Roper Technologies, Inc. (NYSE:ROP) is one of the best run companies in the U.S., and its latest fourth-quarter results contained most of the hallmarks it's known for. Its collection of high-margin and asset-light businesses continues to generate prodigious amounts of cash flow, while its industrial and energy businesses benefited from the cyclical upturn in their end markets. Here's a look at a strong set of results.

a driver arriving at a toll road booth

Roper Technologies has a diverse collection of businesses, including toll road and traffic management systems. Image source: Getty Images.

Roper Technologies' fourth quarter: The raw numbers

The headline numbers from the fourth quarter:

  • Acquisition-fueled revenue growth of 21% ($1.24 billion) was supported by organic revenue growth of 5%.
  • Earnings before interest, tax, depreciation, and amortization (EBITDA)  increased 21% to $441 million.
  • Adjusted diluted EPS of $2.70 compared favorably with the guidance range of $2.56-$2.62. 

Earnings were ahead of guidance, and a combination of organic and acquisition-led growth helped the company to another strong year of growth. Consequently, the full-year numbers were equally impressive:

  • Revenue up 23% to $4.7 billion, with 5% organic growth.
  • EBITDA of $1.6 billion, a 22% increase.
  • Adjusted diluted EPS of $9.42, ahead of the guidance range of $9.27-$9.33.
  • Free cash flow (FCF) of $1.18 billion, another 22% increase.

Underlying performance good, too

It's worth highlighting FCF, as management follows it closely. In a nutshell, Roper Technologies is a highly acquisitive company that tends to buy high-margin and asset-light businesses operating in relatively niche end markets. If there's a clear trend in its acquisition strategy, it's that management seems to be favoring a shift toward more software-based revenue streams. 

The approach appears to be working, as Roper's motley collection of diverse businesses continues to improve its FCF generation properties while generating growth for investors. For example, working capital is now a net contributor to cash flow rather than subtracting from it. In other words, Roper is very good at avoiding having cash tied up in the ongoing running of the business.

Bar chart showing Roper Technologies' net working capital from 2015 to 2017

Data source: Roper Technologies presentations.

The strong FCF generation of $1.18 billion in 2017 allowed Roper to cut its net debt by a $1 billion to $4.48 and the net debt-to-EBITDA ratio from 4.1 to 2.8. Consequently, "You can be assured we're going to be doing deals," CEO Brian Jellison said on the earnings call.

What happened in the fourth quarter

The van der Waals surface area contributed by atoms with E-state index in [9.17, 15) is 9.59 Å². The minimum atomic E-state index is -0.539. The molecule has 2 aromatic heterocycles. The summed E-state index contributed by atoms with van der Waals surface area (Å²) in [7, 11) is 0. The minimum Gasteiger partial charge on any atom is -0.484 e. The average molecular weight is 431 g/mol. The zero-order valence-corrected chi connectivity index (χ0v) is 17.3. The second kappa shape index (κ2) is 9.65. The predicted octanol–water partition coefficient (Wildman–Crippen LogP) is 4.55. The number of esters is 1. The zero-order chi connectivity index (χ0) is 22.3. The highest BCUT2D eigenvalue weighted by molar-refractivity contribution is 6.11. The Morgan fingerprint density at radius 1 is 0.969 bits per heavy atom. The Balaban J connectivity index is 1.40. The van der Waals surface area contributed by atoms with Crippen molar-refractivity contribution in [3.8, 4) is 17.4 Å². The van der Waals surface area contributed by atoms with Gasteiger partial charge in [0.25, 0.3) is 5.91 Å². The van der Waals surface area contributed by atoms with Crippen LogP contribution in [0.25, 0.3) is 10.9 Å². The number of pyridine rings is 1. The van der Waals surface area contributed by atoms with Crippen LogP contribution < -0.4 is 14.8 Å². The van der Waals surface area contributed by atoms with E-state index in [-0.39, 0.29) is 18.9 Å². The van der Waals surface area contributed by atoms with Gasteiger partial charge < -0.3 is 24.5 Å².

Roper's smaller segments -- industrial technology, and energy systems and controls -- did the heavy lifting in the fourth quarter and full year. The cyclical recovery in industrial and oil and gas capital spending in 2017 helped Roper significantly increase organic growth and profit for the two segments.

Meanwhile, RF technology and software benefited from acquisition-led growth, as organic revenue growth fell in the quarter. Here's a look at the Q4 numbers by segment.


Organic Revenue Growth

Revenue Growth

Operating Profit

Operating Profit Growth

RF technology and software



$531 million


Medical and scientific imaging



$487 million


Industrial technology



$235 million


Energy systems and controls



$151 million


Data source: Roper Technologies presentations.

The question now is whether the all the segments can grow in 2018.

Guidance and outlook

Management's segment and overall outlook promises another year of good growth. Industrial technology and energy systems and controls are both expected to grow 5%-7% organically in 2018 with "continued strong leverage" -- meaning revenue growth will lead to a strong increase in profits.

However, the two largest segments are expected to grow strongly, too, with guidance for RF technology and software's organic revenue to increase 5%-6% and medical and scientific imaging to increase 4%-6% -- all of which leads to overall organic revenue growth of 4%-5% and full-year adjusted diluted EPS in the range of $10.88-$11.20, representing a 15%-19% increase.

All told, Roper looks well set for 2018.

This article represents the opinion of the writer, who may disagree with the “official” recommendation position of a Motley Fool premium advisory service. We’re motley! Questioning an investing thesis -- even one of our own -- helps us all think critically about investing and make decisions that help us become smarter, happier, and richer.